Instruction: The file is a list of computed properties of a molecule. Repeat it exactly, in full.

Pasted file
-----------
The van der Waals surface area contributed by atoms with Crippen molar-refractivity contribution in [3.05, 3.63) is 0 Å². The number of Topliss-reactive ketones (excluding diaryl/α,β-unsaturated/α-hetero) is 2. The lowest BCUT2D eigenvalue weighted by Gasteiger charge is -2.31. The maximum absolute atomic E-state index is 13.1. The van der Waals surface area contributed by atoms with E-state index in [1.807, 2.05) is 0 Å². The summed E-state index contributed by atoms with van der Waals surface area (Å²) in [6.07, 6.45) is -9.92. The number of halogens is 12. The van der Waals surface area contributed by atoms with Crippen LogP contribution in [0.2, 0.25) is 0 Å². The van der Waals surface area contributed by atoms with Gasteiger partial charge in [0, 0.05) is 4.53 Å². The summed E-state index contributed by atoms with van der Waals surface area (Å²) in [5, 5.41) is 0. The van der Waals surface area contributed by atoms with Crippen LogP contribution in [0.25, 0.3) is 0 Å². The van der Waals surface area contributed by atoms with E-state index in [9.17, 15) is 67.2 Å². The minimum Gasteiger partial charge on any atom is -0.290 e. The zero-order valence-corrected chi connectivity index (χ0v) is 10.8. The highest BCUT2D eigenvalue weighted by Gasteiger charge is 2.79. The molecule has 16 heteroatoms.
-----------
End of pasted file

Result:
The van der Waals surface area contributed by atoms with Crippen molar-refractivity contribution in [3.05, 3.63) is 0 Å². The number of Topliss-reactive ketones (excluding diaryl/α,β-unsaturated/α-hetero) is 2. The lowest BCUT2D eigenvalue weighted by Gasteiger charge is -2.31. The maximum absolute atomic E-state index is 13.1. The van der Waals surface area contributed by atoms with E-state index in [1.807, 2.05) is 0 Å². The summed E-state index contributed by atoms with van der Waals surface area (Å²) in [6.07, 6.45) is -9.92. The number of halogens is 12. The van der Waals surface area contributed by atoms with Crippen LogP contribution in [0.2, 0.25) is 0 Å². The van der Waals surface area contributed by atoms with Gasteiger partial charge in [0, 0.05) is 4.53 Å². The summed E-state index contributed by atoms with van der Waals surface area (Å²) in [5, 5.41) is 0. The van der Waals surface area contributed by atoms with Crippen LogP contribution in [0.25, 0.3) is 0 Å². The van der Waals surface area contributed by atoms with E-state index in [9.17, 15) is 67.2 Å². The minimum Gasteiger partial charge on any atom is -0.290 e. The zero-order valence-corrected chi connectivity index (χ0v) is 10.8. The highest BCUT2D eigenvalue weighted by Gasteiger charge is 2.79. The molecule has 16 heteroatoms.